Jules Massenet: Don Quichotte
José van Dam (Don Quichotte), Silvia Tro Santafé (Dulcinée), Werner van Mechelen (Sancho Pança), Julie Mossay (Pedro), Camille Merckx (Garcias), Gijs van der Linden (Juan), Vincent Delhoume (Rodriguez), Bernard Villiers (Ténébrun), Aldo de Vernati, Jacques Does, Gérard Lavalle and Pascal Macou (Four Bandits), Marc Coulon and André Grégoire (Two Valets), Symphony Orchestra and Choir of La Monnaie, Martino Faggiani (Chorus Master), Eric Robberecht (Concertmaster), Marc Minkowski (Conductor), Benoît Vlietinck (Video Director), Laurent Pelly (Director), Barbara de Limburg (Scenic Designer), Laurent Pelly (Costume Designer), Joël Adam (Lighting Designer), Jean-Jacques Delmotte (Collaboration on Costumes)
Recorded at the Théâtre Royal de La Monnaie, Brussels (May 2010) – 111’ (Bonus supplement: 61’)
Naïve #DR2147 (A co-production with RTBF, CANVAS and ARTE G.E.I.E.) – Booklet in English and French – Subtitles available in French, English and Dutch
It could be coined as the “Centenary Swan Song.” In commemoration of the 100th year anniversary of Jules Massenet’s comédie-héroïque who is best suited to grace the stage as the knight-errant than the illustrious José van Dam in his farewell address.
Laurent Pelly brings an edgy minimalism to his creations, and Don Quichotte is no exception. Commanding musical honesty to Massenet’s music, splendidly orchestrated and nicely paced under Marc Minkowski, the realm of imagination is flared beyond expected boundaries in a tasteful, artistic display. Mr. Pelly relishes details: Adam’s calculated lighting, Limburg’s plethora of Cervantes’ papers, likened to Welsh Dinorwic slate and Pelly’s anachronistic Tyvek© softened costume fabric that presents a chameleon conundrum against the first act’s geometrically apropos grounded Moorish wallpaper. The selected color palette is a combination of softened whites, yellows, beiges and grays with a dash of unexpected red contrast to suggest a mildly Bacchanalian flair in Act IV.
The curtain rises on Massenet, the composer, who subtly and fractionally transforms into the chivalric hero: half armor, half trench coat, flitting between reality and fantasy. Laurent Pelly has an incredible acumen, melding the paths of Cervantes, Massenet, Cain and Le Lorrain in unerring modernistic fashion.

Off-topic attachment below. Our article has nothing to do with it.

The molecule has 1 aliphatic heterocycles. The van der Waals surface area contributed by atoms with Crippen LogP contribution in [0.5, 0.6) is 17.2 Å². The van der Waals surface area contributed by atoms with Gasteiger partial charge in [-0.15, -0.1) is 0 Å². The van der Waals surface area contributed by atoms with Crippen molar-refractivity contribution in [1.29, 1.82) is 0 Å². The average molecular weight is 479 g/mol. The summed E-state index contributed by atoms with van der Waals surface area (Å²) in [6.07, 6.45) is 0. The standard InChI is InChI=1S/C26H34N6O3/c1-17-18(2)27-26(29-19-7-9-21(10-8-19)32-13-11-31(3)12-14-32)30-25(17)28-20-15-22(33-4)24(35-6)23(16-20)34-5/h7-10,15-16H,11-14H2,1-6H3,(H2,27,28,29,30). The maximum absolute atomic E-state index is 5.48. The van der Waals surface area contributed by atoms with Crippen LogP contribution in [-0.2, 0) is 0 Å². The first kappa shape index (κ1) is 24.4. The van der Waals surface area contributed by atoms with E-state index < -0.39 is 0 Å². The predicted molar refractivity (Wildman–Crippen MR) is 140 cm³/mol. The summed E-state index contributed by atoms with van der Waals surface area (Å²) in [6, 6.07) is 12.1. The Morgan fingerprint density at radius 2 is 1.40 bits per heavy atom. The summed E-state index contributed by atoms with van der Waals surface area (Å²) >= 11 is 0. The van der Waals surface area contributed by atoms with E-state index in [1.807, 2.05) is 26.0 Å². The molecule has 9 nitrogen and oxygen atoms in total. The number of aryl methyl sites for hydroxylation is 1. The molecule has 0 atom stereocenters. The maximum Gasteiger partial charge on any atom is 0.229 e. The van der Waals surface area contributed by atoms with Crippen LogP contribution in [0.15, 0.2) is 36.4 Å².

Undoubtedly, the evening centers around José van Dam. Having filled the shoes of Don Quichotte in the past, Mr. van Dam embraces the stage with seasoned sophistication and softened approach. What is retained and continues to please audiences is his dignified presence and velvety bass-baritone register. He’s still a first class performer.
Valencian-born Silvia Tro Santafé, an Ana Netrebko look-alike, is a flirtatious and spunky Dulcinée whose buttery tone manages to address Massenet’s complexities throughout the score. She handles the challenging gyrations in “Quand le femme a vingt ans” with ease and beauty. A young cadre of suitors (Julie Mossay, Camille Merckx, Gijs van der Linder and Vincent Delhoume) brings a certain naïveté to the stage, mixing nicely in four part and canonic harmony while wooing Dulcinée. Werner van Mechelen has the great honor to accompany Mr. van Dam in the role of Sancho Pança, adding whimsical strides only to be broken by defensive approaches during his heartfelt aria “Riez, allez, riez du pauvre idéologue.” As with the other principals, he never oversteps his boundaries. And while La Monnaie’s chorus delivers a wonderful blend to the three principals, their choreography is a tad sloppy. Measure-for-measure their movements don’t snap with decisive alacrity.
This La Monnaie production has such weighted profundity that the company devoted over an hour to the DVD by adding the featured segment, “The Backstage of an Opera.” This eye opening educational experience helps the general public understand the incalculable hours of labor, rehearsals and discussions which entrée Don Quichotte to final fruition. The aforementioned notations regarding Mr. Pelly are expounded upon in this revealing chapter.
Massenet’s operas, interpreted by some as being formulaic, were undoubtedly a tour de force at the close of the 19th century. Filled with Spanish élan and pastiche Don Quichotte is a sure bet to please even those who are not convincing fans of Massenet. Excellence extraordinaire.